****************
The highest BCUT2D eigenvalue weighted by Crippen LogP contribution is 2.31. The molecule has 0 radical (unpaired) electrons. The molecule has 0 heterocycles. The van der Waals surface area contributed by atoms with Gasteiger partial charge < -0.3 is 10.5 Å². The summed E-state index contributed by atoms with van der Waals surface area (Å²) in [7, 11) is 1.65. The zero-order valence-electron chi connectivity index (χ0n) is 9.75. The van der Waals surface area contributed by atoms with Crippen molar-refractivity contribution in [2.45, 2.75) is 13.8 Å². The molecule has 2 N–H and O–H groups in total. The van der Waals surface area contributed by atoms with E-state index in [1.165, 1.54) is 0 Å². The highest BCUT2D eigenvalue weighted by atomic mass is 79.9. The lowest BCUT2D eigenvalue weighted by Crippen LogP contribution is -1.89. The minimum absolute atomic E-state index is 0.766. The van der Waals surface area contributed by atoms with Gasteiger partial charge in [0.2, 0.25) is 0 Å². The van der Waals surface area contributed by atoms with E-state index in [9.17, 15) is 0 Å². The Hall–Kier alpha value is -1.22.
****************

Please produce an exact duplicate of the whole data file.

The highest BCUT2D eigenvalue weighted by Crippen LogP contribution is 2.31. The molecule has 0 radical (unpaired) electrons. The molecule has 0 heterocycles. The van der Waals surface area contributed by atoms with Gasteiger partial charge < -0.3 is 10.5 Å². The summed E-state index contributed by atoms with van der Waals surface area (Å²) in [7, 11) is 1.65. The zero-order valence-electron chi connectivity index (χ0n) is 9.75. The van der Waals surface area contributed by atoms with Crippen molar-refractivity contribution in [2.45, 2.75) is 13.8 Å². The molecule has 2 N–H and O–H groups in total. The van der Waals surface area contributed by atoms with E-state index in [1.165, 1.54) is 0 Å². The highest BCUT2D eigenvalue weighted by atomic mass is 79.9. The lowest BCUT2D eigenvalue weighted by Crippen LogP contribution is -1.89. The minimum absolute atomic E-state index is 0.766. The van der Waals surface area contributed by atoms with Gasteiger partial charge in [0.2, 0.25) is 0 Å². The van der Waals surface area contributed by atoms with E-state index in [9.17, 15) is 0 Å². The Hall–Kier alpha value is -1.22.